By JAIMIE JULIA WINTERS
Montclair’s Historic Preservation Commission has approved the demolition of a home at 13 Wheeler St. — the first razing the commission has granted since it was given oversight of some demolitions in 2019.
And in the near future, the commission expects to hear more requests for demolition, according to Chairwoman Kathleen Bennett.
In February 2019, the township issued a stop on all demolition permits following public alarm over the razings of mansions on Lloyd and Undercliff roads, including one that dated to the Civil War. The moratorium continued until Montclair created a demolition review law in June of that year.
That law requires that before certain structures deemed to have historic significance can be demolished, a property owner must apply for a certificate of appropriateness with the Historic Preservation Commission.
It applies to properties listed in the 2016 historic preservation element of the township master plan and Montclair’s Historic Sites Inventory. It also applies to some structures in areas designed by the township as landmark districts, or that are being studied and considered as landmark districts, such as the Estate section and the Walnut Street district. In all, it pertains to more than 4,800 properties. In the historic preservation element, Montclair identifies 25 neighborhood areas and 13 individual properties potentially eligible for local landmark designation.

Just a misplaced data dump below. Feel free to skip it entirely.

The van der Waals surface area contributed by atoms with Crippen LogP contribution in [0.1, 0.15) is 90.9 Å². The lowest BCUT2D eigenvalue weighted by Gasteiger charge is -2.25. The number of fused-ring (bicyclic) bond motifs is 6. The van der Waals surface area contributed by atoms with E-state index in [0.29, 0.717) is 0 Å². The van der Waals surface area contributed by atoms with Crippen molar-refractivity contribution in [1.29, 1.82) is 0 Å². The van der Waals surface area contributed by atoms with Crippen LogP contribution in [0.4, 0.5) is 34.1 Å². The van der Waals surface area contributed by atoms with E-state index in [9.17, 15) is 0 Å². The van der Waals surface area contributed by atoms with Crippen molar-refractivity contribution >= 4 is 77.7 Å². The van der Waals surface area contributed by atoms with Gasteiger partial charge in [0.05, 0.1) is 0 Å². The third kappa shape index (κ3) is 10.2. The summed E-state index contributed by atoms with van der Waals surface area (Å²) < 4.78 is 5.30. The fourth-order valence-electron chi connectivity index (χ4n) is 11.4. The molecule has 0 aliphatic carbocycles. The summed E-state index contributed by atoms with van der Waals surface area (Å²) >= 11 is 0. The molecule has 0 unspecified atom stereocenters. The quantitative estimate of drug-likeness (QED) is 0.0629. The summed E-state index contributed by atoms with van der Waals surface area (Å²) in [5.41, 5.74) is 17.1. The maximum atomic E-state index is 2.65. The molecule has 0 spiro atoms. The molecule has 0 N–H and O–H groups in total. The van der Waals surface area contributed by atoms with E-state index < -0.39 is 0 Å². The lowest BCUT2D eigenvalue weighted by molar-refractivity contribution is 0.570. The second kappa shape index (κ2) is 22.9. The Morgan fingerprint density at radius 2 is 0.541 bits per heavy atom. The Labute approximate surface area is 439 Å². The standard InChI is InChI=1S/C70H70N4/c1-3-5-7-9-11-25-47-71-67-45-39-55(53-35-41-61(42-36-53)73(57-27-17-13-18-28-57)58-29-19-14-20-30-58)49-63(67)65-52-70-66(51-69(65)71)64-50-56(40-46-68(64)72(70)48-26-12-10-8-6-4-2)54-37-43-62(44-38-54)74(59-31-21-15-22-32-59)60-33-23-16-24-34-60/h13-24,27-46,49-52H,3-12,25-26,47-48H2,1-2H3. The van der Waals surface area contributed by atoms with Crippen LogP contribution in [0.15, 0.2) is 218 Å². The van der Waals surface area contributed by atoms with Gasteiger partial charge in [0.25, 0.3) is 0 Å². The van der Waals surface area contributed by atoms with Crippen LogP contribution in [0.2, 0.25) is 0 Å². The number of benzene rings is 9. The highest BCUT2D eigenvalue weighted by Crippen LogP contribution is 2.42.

In its first review of an application for demolition in September 2020, the commission denied the request to raze a home at 109 Union St. The owners said it was beyond repair and needed to be demolished due to extensive asbestos contamination and shoddy renovations.
The commission’s second application, expected to be heard at its Aug. 26 meeting but postponed, was a request to raze St. Paul’s Seventh Day Christian Church at 205 Glenridge Ave. The church, built by Swedish settlers active in the building trade in 1896, was first known as St. Eric’s Swedish Evangelical Lutheran Church. It is listed on the Montclair Historic Sites Inventory, but has been abandoned for decades. The applicant’s architect said that over the last 25 years the church has deteriorated to the point it is “not salvageable” and that excavation on a neighboring property damaged the foundation.
Ira Karasick, who is both the commission’s attorney and the township attorney, told the commission the criteria for demolition of any property would be the historic value and condition of the building, including its structural soundness and the technical feasibility of rehabilitation. Karasick suggested the commission require an engineer’s report describing the structural defects of a building being considered for demolition.